But a few more pointers to where the big issues lie out there would help more people develop their navigation skills too. And those with tech expertise should be the ones to do what we can to help navigate the path to being a little smarter about it all in the end.

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Hills Radio set for closure

By Jonas Lopez in Media News on

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The closure was made official after the ACMA awarded Lofty Community Media Inc the long-term community radio broadcasting licence for the 88.9FM frequency. 

Hills Radio started airing in 2014, but has shared the frequency with Lofty since November 2018. 

Formal applications for the full licence covering Mt Barker, however, have been filed with ACMA since October last year and Hills Radio were asked to detail to ACMA their business and coverage model.

“...in making its decision ACMA considered the extent to which the proposed services would meet the needs of the local community, and the capacity of the applicants to provide the proposed service. It considers that community participation and engagement are the cornerstone of community broadcasting. We considered that we more than met the greatest requirement, but ACMA considered our application did not meet that requireme

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The Australian Associated Press (AAP) has received a new cash grant from the federal government, totaling $5m.

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At the time of the announcement, the AAP was running a GoFundMe campaign with around $120K raised so far and aiming for $500K.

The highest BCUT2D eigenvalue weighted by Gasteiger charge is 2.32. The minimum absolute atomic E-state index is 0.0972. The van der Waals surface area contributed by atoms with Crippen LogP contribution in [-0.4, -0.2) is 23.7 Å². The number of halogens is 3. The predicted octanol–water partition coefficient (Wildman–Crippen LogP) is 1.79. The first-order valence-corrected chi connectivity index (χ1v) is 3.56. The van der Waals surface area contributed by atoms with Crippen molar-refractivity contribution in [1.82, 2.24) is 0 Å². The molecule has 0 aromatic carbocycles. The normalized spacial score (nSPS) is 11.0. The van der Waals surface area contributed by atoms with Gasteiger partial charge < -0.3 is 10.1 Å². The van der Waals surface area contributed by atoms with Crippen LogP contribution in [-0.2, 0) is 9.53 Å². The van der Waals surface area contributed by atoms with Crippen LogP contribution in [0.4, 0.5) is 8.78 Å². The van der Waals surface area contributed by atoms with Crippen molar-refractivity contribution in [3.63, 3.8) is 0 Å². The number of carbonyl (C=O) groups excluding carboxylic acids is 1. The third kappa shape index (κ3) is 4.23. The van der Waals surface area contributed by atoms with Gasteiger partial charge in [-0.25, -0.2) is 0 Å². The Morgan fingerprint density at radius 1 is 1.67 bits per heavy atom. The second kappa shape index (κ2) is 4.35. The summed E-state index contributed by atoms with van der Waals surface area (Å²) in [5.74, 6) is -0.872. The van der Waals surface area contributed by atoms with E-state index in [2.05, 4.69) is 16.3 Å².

“The Covid-19 pandemic has triggered unprecedented challenges for Australia’s regional media sector, with severe declines in advertising revenue threatening the sustainability of many news outlets. The AAP newswire provides services to more than 250 regional news mastheads across Australia, covering public interest content on national, state and regional news. This allows regional mastheads to conc

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NSW’s Northern Rivers region is soon to be the subject of a new Australian Community Media (ACM) title, called the Northern Rivers Review. 

Scheduled to go live on 29 October, the Northern Rivers Review will be for readers in Lismore, Ballina, Richmond River, and Byron Bay. ACM is setting $2 for a print edition and $2 for a weekly digital subscription. 

Former The Lismore Echo editor Sophie Mueller has been appointed as the Northern Rivers Review’s editor. 

"Being a local business owner and having spent many years coming to the Byron area, I couldn't be happier to be launching a new publication in the area I care so much about. Our focus has been to listen to the people and build a local team, which will focus on local stories, issues and the region's best real estate,” said ACM chairman Anthony Catalano.

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The company also had grown up to 50 staff since starting business in 2014.

“We are constantly looking at new and innovative ways to connect people to relevant consumer messaging when they need it most and this rebrand is the latest evolution of that vision. Building upon Tonic’s existing reputation in the market, we’re excited to continue growing under this new banner to become the largest lifestyle, health and wellbeing media network in Australia,” added Cullen.

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Follow Lambert on LinkedIn.

Harding flies home

By Jonas Lopez in Media News on

KIIS 101.1 FM breakfast co-host Polly “PJ” Harding has flown home to New Zealand, reported Radio Today. 

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She will return to Australia in early 2021.

Stay tuned with Harding on Twitter @PJHardingZM.